In Pooniwala, the court denied the franchisee’s motion for preliminary injunction and ordered it to go ahead with its post-termination obligations, such as removing the franchised brands’ signage.  The court found that, given the many QA inspection failures at the two hotels, and the fact that the franchisees had continuing franchise relationships with Wyndham Hotel Group affiliates at other hotel properties, the franchisee did not demonstrate an adequate likelihood of success of proving that the termination was without good cause.  Further, the court held that, while the franchisee would suffer obvious harm through loss of the franchise rights, the franchisors were also suffering continuing, irreparable harm as long as the franchisee’s hotels continued to operate under their trademarks while not maintaining brand quality standards.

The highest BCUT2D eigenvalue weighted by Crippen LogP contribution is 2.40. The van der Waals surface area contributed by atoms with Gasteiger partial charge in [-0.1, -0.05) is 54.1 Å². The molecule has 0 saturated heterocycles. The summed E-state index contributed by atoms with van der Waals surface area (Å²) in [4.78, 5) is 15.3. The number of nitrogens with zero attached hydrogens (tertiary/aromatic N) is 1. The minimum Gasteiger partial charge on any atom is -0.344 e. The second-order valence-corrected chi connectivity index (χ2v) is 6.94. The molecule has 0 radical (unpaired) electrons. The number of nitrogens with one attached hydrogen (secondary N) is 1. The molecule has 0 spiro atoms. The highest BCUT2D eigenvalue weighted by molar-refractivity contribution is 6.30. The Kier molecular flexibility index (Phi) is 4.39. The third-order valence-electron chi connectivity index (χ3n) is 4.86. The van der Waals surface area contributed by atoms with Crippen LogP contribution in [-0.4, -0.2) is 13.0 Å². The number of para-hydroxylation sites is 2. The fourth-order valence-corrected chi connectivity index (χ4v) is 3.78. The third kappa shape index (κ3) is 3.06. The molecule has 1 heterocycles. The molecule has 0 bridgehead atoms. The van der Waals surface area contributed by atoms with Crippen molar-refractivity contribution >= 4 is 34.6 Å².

Conclusion. Hotel franchise agreements typically provide for substantial liquidated damages if the franchisor terminates for cause, meaning that the Pooniwala franchisees are likely to owe hundreds of thousands of dollars.  In other franchise cases, the terminated franchisee may be forced to cease operating a similar business due to a covenant not to compete.

The stakes are high, and franchisors can expect a fight. So if they decide to take the drastic step of terminating for cause, they had better have their “ducks in a row.”  In Pooniwala, the Wyndham Hotel Group franchisors showed how this is done.



 

The views expressed in this document are solely the views of the author and not Martindale-Hubbell. This document is intended for informational purposes only and is not legal advice or a substitute for consultation with a licensed legal professional in a particular case or circumstance.
 

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Author
 
David L. Cahn
Practice Area
 
Franchises